LibreOffice 24.2 Community available for all operating systems

Berlin, 31 January 2024 – LibreOffice 24.2 Community, the new major release of the free, volunteer-supported office suite and the first to use the new calendar-based numbering scheme (YY.M), is now available at for Windows (Intel, AMD and ARM), macOS (Apple and Intel) and Linux. The new numbering scheme will help users keep their LibreOffice installation up to date.

LibreOffice is the only open source personal productivity office suite with a feature set comparable to the leading product on the market. It also offers a range of interface options to suit different user habits, from traditional to modern, and makes the most of different screen form factors by optimising the space available on the desktop to put the maximum number of features just a click or two away.

The biggest advantage of LibreOffice over any other office suite is the LibreOffice Technology engine, a single software platform for all environments: desktop, cloud and mobile. This infrastructure allows LibreOffice to offer a better user experience and, most importantly, to produce identical – and perfectly interoperable – documents based on the two available ISO standards: the Open Document Format (ODT, ODS and ODP) for users concerned about compatibility, resilience and digital sovereignty and the proprietary Microsoft OOXML (DOCX, XLSX and PPTX).

Highlights of LibreOffice 24.2 Community


  • Save AutoRecovery information is enabled by default, and is always creating backup copies. This reduces the risk of losing content for first-time users who are unfamiliar with LibreOffice settings.
  • Fixed various NotebookBar options, with many menu improvements, better print preview support, proper resetting of customised layout, and enhanced use of radio buttons. This improves the experience for users familiar with the Microsoft Office UI.
  • The Insert Special Character drop-down list now displays a character description for the selected character (and in the tooltip when you hover over it).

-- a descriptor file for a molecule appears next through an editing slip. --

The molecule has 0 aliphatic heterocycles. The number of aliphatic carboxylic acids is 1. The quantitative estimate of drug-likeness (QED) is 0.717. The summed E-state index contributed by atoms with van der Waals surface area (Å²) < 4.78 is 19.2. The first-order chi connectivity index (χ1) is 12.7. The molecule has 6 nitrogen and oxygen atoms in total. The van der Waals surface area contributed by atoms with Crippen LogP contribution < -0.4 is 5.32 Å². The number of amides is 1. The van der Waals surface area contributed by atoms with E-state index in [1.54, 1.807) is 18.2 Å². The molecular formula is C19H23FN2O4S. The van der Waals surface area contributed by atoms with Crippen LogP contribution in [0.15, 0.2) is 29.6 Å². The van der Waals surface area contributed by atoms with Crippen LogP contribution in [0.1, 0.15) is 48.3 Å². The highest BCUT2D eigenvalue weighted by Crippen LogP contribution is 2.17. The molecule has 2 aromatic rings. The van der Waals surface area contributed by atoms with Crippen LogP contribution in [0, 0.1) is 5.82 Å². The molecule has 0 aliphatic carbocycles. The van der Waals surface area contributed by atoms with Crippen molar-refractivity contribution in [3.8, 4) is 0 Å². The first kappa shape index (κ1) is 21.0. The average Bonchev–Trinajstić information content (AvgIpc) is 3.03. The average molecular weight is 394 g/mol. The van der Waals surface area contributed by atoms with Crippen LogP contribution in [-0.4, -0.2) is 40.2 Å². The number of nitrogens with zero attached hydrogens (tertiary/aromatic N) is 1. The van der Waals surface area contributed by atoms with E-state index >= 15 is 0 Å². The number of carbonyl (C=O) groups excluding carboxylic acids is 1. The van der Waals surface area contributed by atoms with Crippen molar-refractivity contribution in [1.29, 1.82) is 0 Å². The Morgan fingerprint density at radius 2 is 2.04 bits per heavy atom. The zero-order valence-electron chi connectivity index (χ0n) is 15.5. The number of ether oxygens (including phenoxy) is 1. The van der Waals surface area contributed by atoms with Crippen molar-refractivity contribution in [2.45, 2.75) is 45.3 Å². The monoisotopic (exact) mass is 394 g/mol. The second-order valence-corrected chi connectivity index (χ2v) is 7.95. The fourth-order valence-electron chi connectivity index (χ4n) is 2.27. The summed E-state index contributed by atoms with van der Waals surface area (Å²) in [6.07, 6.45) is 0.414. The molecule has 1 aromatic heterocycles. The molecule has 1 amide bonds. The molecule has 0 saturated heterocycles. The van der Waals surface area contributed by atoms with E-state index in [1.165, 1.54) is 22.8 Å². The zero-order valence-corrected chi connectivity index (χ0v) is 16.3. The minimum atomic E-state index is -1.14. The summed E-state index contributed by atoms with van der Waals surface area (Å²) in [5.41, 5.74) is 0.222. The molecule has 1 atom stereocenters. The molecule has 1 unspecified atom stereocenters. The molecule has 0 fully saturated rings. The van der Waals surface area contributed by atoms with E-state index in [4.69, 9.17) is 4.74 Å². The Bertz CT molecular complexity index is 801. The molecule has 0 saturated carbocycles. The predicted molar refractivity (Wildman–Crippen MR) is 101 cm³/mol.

• “Legal” ordered list numbering: make a given list level use Arabic numbering for all its numeric portions.
  • Comments can now use styles, with the Comment paragraph style being the default. This makes it easier to change the formatting of all comments at once, or to visually categorise different types of comments.
  • Improved various aspects of multi-page floating table support: overlap control, borders and footnotes, nesting, wrap on all pages, and related UI improvements.


  • A new search field has been added to the Functions sidebar deck.
  • The scientific number format is now supported and saved in ODF: embedded text (with number format like ###.000 E0); lower case for exponent (with number format like ###.000e0); exponent with empty ‘?’ instead of ‘0’ (with number format like 0.00E+?0).
  • Highlight the Row and Column corresponding to the active cell.


  • The handling of small caps has been implemented for Impress.
  • Moved Presenter Console and Remote control settings from Tools > Options > LibreOffice Impress to Slide Show > Slide Show Settings, with improved labelling and dialogue layout.
  • Several improvements and fixes to templates: added and improved placement of various placeholders; fixed order of slides; made fonts and formatting consistent; fixed styles and their hierarchy; improved ODF compliance; made it easier to use templates in languages other than English; fixed use of wrong fonts for CJK and CTL.


  • Several significant improvements to the handling of mouse positions and the presentation of dialogue boxes via the Accessibility APIs, allowing screen readers to present them correctly.
  • Improved management of IAccessible2 roles and text/object attributes, allowing screen readers to present them correctly.
  • Status bars in dialogs are reported with the correct accessible role so that screen readers can find and report them appropriately, while checkboxes in dialogs can be toggled using the space bar.


  • The Save with Password dialogue box now has a password strength meter. This uses zxcvbn-c to determine the password strength.
  • New password-based ODF encryption that performs better, hides metadata better, and is more resistant to tampering and brute force.
  • Clarification of the text in the options dialogue box around the macro security settings, so that it is clear exactly what is allowed and what is not.

A full description of all the new features can be found in the release notes [1].

Contributors to LibreOffice 24.2 Community

There are 166 contributors to the new features of LibreOffice 24.2 Community: 57% of code commits come from the 50 developers employed by three companies on the TDF Advisory Board – Collabora, allotropia and Red Hat – or other organisations, 20% from 8 developers at The Document Foundation, and the remaining 23% from 108 individual volunteers.